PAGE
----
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The Mass Media

The Mass Media

The Mass Media

School Master Ministries Protest At UMass Boston

Self-proclaimed+Reborn+Christians+visited+UMass+Boston+in+their+annual+visit+to+the+campus.

Self-proclaimed “Reborn Christians” visited UMass Boston in their annual visit to the campus.

Clutching signs reading “Evolution is a Lie,” seven born-again Christians visited the University of Massachusetts Boston claiming students and faculty were sinners. While many were confused or upset by their presence, others believe it is important that they remain here as a central part of the UMass Boston experience.
This past Wednesday, Scott Smith, founding missionary of School Master Ministries, was accompanied by six other preachers as a part of their Ivy League tour. According to multiple students and faculty, this is not the first time they have been here. “This is something that I’ve seen happening here pretty much once a semester, every semester that I’ve been here,” said Itai Halevi, a senior lecturer in the English department. 
According to Smith, UMass Boston is just one of the stops these preachers plan to make as a part of their Ivy League tour. “We’ve been at Brown already this week and we did Yale on Friday. Tomorrow, we’ll be at [the University of Rhode Island], so it’s more Ivy League than others, but we throw in a couple other campuses.” Smith clarifies that they are not part of an organized group, but rather are friends identified by Smith as “born-again Christians.” 
Felicia Femino, a student at UMass Boston, was uneasy: the event was “a little chaotic… There was this back and forth between students shouting at them, and them shouting back at the students, so I’m not really sure if anyone got their point across.”
Before starting college, Femino attended a private Catholic school on the South Shore. However, what she heard from Smith “is very contradictory to everything that I learned in my Catholic school… [We had] students that didn’t identify as straight and there was never an issue.”  
Like Femino, Nicholas Roberts, a current member of the Queer Student Center, feels that their messages are troubling. “I don’t like it at all because I feel like not only is it offensive but it’s just mean spirited.”
Roberts claims that they are strategically discriminating against specific minorities on campus. “They’re definitely targeting our LGTBQ+ community. There’s no question about that. I think that’s one of the reasons they’re here, because we’re such a diverse campus, and they know that there are a lot of easy targets here.”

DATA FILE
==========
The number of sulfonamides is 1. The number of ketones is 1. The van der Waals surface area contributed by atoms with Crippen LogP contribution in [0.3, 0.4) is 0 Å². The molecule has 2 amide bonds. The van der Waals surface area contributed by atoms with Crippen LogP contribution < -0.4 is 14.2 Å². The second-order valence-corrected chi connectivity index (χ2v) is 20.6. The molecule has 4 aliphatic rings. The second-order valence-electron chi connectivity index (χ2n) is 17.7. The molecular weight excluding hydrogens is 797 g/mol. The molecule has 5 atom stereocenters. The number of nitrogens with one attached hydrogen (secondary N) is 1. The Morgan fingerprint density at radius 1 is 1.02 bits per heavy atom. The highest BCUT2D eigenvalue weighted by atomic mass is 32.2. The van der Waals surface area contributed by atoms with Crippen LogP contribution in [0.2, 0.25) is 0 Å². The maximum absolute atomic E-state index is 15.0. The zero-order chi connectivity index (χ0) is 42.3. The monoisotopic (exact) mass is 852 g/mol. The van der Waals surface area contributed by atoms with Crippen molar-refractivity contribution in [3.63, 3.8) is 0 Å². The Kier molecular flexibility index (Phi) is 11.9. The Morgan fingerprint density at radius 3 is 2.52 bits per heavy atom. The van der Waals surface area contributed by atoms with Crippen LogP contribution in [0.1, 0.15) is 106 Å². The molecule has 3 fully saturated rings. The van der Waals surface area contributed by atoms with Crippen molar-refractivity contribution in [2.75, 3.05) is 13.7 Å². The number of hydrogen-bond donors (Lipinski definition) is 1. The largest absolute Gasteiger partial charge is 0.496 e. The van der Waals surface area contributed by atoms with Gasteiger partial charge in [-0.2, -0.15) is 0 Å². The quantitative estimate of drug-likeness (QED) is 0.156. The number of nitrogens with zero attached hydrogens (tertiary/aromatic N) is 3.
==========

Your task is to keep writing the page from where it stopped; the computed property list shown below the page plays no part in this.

Roberts continues with other groups that may be affected. “Women on campus are a major target for them because another one of their big things is abortion and they really like to focus on that for some grotesque reason.” 
To help those that did not feel supported during the event, the Office of Diversity and Inclusion set up a table near Smith and his fellow preachers to ensure that students were aware of the resources available to them. They handed out rainbow stickers and flyers titled “3 Ways to Help.” The flyer asks student not to “engage the speaker” and specifies that “UMass Boston is an inclusive campus” with supports ranging from “student groups on campus like the Queer Student Center” to free counseling. 
Georgianna Meléndez, the interim director of the Commonwealth Compact at the Office of Diversity and Inclusion at UMass Boston, explains that the preachers are part of the community and are entitled to speak on campus: “We are a public university and these are members of the community who want to share a belief system with our students. Given the First Amendment rights, they have the right to be here and we have students who support their belief system and we also have student who are very upset, who are traumatized and triggered by the messages that are being shared.”
Although many students were offended by what Smith and his peers were saying, some members of the UMass Boston community felt that it is important that they speak here. Student Adam Finkle saw this as an opportunity to expose the intolerance currently existing in the U.S.: “If you want to see the skin ripped off American society, to see whatever bigotry there is underneath, this is a sort of highlighted and exaggerated version of that. It’s beaten, but it’s not dead and it’s not gone.” 
Halevi shared a similar standpoint: “I think it’s actually a good thing because it becomes a venue where we have to try to engage with people in dialogue, people who may not agree with us. I feel that [UMass Boston] is a place where we have to experiment with discourse. How do we talk through these difficult things without resorting to violence?”